NASA’s X-59 Quiet SuperSonic Technology (QueSST) Aircraft
NASA’s X-59 Quiet SuperSonic Technology (QueSST) Aircraft

NASA’s X-59 Quiet SuperSonic Technology (QueSST) Aircraft Kicks Off 2022 in Texas for Ground Testing


2021 saw significant milestones achieved in the assembly of NASA’s X-59 Quiet SuperSonic Technology aircraft (QueSST), and all eyes now look forward to a pivotal 2022. Following the X-plane’s temporary move from Lockheed Martin’s Skunk Works in California to their facilities in Texas, the X-59 is set to start 2022 with critical ground testing, as progress continues toward NASA’s target of the aircraft’s first flight later this year. The X-59 is designed to reduce the loudness of the sonic boom, which occurs when an aircraft flies faster than the speed of sound, to a gentle, quiet sonic “thump”.

While in Texas, ground testing of the X-59 will be done to ensure the aircraft can withstand the loads and stresses that typically occur during flight. The team will also calibrate and test the fuel systems before the X-59 makes the journey back to California for more tests and completion. The X-plane will demonstrate this in flights over communities around the U.S. starting in 2024, as NASA collects data that could open the future to commercial supersonic flights over land.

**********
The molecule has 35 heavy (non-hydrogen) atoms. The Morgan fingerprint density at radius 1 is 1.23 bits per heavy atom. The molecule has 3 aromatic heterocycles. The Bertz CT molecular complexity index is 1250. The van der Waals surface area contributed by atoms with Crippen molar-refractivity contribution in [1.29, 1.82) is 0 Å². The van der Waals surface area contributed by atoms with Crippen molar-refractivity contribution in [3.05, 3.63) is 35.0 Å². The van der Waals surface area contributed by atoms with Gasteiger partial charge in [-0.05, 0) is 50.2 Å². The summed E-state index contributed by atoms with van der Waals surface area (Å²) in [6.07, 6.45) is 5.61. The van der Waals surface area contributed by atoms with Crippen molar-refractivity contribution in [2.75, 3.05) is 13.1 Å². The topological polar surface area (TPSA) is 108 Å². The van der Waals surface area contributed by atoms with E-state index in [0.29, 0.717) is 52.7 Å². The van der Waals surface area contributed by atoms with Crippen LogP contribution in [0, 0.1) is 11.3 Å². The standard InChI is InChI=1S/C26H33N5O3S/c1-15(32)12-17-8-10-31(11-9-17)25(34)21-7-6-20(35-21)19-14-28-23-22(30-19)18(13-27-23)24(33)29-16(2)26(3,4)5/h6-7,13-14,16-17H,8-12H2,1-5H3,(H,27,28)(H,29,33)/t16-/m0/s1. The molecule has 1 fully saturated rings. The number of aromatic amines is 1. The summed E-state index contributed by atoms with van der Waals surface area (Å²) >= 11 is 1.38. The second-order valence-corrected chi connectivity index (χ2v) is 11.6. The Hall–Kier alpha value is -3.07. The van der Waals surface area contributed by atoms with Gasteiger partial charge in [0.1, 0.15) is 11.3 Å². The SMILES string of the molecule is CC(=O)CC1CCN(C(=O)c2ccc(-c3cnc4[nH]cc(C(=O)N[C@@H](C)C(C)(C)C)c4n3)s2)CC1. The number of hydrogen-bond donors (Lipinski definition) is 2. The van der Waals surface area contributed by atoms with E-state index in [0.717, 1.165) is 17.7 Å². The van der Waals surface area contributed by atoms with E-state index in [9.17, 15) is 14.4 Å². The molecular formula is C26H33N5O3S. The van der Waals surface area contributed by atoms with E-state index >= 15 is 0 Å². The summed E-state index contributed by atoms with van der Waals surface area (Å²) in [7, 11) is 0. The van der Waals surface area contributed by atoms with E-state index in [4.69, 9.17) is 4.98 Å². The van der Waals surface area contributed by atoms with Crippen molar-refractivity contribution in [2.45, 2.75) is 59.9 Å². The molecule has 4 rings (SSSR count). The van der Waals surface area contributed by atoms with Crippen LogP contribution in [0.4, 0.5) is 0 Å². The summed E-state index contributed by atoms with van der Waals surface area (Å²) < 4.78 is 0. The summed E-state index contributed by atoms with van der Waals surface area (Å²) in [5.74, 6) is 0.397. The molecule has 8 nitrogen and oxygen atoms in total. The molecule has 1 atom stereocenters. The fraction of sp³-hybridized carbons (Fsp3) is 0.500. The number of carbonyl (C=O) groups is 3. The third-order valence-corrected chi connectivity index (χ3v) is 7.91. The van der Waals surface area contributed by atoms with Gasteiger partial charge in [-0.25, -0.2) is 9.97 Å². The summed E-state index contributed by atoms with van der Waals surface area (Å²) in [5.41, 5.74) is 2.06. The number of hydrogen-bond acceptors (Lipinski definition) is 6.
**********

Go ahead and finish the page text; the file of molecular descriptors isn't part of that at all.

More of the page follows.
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NASA’s X-59 Quiet SuperSonic Technology (QueSST) Aircraft Kicks Off 2022 in Texas for Ground Testing
NASA’s X-59 Quiet SuperSonic Technology aircraft (QueSST) is pictured here at Lockheed Martin Skunk Works in California, wrapped up in preparation for its move to Texas. The X-plane will undergo ground tests to ensure it can withstand the stresses of flight before returning to California for completion. (Photo by Lockheed Martin)

The Lockheed Martin X-59 QueSST is an American experimental supersonic aircraft being developed at Skunk Works for NASA’s Low-Boom Flight Demonstrator program. Preliminary design started in February 2016, with the X-59 scheduled for delivery in late 2021 for flight tests from 2022. It is expected to cruise at Mach 1.42 (1,510 km/h; 937 mph) and 55,000 ft (16,800 m), creating a low 75 Perceived Level decibel (PLdB) thump to evaluate supersonic transport acceptability.

The Low-Boom X-plane will be 94 ft (29 m) long with a 29.5 ft (9.0 m) wingspan for a maximum takeoff weight of 32,300 lb (14,700 kg). Propelled by a General Electric F414 engine, it should reach a maximum speed of Mach 1.5 or 990 mph (1,590 km/h), and cruise at Mach 1.42 or 940 mph (1,510 km/h) at 55,000 ft (16,800 m). The cockpit, ejection seat, and canopy come from a Northrop T-38 and the landing gear from an F-16 Fighting Falcon. Its engine will provide 22,000 lbf (98 kN) of thrust. The ground noise is expected to be around 60 dB(A), about 1/1000 as loud as current supersonic aircraft.

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